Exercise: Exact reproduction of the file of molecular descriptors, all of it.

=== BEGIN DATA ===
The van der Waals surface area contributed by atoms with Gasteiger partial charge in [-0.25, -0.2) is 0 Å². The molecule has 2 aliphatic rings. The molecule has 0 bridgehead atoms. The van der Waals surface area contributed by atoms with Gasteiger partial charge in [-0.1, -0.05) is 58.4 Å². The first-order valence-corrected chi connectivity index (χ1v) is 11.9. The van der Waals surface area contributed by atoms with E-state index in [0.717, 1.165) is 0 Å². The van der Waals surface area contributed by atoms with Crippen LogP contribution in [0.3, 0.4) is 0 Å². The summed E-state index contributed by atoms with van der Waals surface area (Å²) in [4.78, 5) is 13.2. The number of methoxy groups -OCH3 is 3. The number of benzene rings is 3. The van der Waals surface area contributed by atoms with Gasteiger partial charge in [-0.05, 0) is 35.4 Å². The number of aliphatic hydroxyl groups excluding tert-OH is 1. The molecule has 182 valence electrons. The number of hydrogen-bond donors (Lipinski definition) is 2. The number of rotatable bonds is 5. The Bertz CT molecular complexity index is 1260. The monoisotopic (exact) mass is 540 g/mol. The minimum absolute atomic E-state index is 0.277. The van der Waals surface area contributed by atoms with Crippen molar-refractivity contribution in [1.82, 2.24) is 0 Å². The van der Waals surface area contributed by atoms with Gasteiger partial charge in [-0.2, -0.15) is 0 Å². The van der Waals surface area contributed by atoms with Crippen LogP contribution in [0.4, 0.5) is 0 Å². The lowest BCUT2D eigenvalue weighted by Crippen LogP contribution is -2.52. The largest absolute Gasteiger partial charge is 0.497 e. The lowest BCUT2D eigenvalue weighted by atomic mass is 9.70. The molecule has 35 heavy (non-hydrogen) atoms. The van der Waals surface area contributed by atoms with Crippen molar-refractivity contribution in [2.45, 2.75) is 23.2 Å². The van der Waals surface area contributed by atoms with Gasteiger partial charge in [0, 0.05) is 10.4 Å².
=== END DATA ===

The van der Waals surface area contributed by atoms with Gasteiger partial charge in [-0.25, -0.2) is 0 Å². The molecule has 2 aliphatic rings. The molecule has 0 bridgehead atoms. The van der Waals surface area contributed by atoms with Gasteiger partial charge in [-0.1, -0.05) is 58.4 Å². The first-order valence-corrected chi connectivity index (χ1v) is 11.9. The van der Waals surface area contributed by atoms with E-state index in [0.717, 1.165) is 0 Å². The van der Waals surface area contributed by atoms with Crippen LogP contribution in [0.3, 0.4) is 0 Å². The summed E-state index contributed by atoms with van der Waals surface area (Å²) in [4.78, 5) is 13.2. The number of methoxy groups -OCH3 is 3. The number of benzene rings is 3. The van der Waals surface area contributed by atoms with Gasteiger partial charge in [-0.05, 0) is 35.4 Å². The number of aliphatic hydroxyl groups excluding tert-OH is 1. The molecule has 182 valence electrons. The number of hydrogen-bond donors (Lipinski definition) is 2. The number of rotatable bonds is 5. The Bertz CT molecular complexity index is 1260. The monoisotopic (exact) mass is 540 g/mol. The minimum absolute atomic E-state index is 0.277. The van der Waals surface area contributed by atoms with Crippen molar-refractivity contribution in [1.82, 2.24) is 0 Å². The van der Waals surface area contributed by atoms with Gasteiger partial charge in [-0.2, -0.15) is 0 Å². The van der Waals surface area contributed by atoms with Crippen LogP contribution in [0.4, 0.5) is 0 Å². The lowest BCUT2D eigenvalue weighted by Crippen LogP contribution is -2.52. The largest absolute Gasteiger partial charge is 0.497 e. The lowest BCUT2D eigenvalue weighted by atomic mass is 9.70. The molecule has 35 heavy (non-hydrogen) atoms. The van der Waals surface area contributed by atoms with Crippen molar-refractivity contribution in [2.45, 2.75) is 23.2 Å². The van der Waals surface area contributed by atoms with Gasteiger partial charge in [0, 0.05) is 10.4 Å².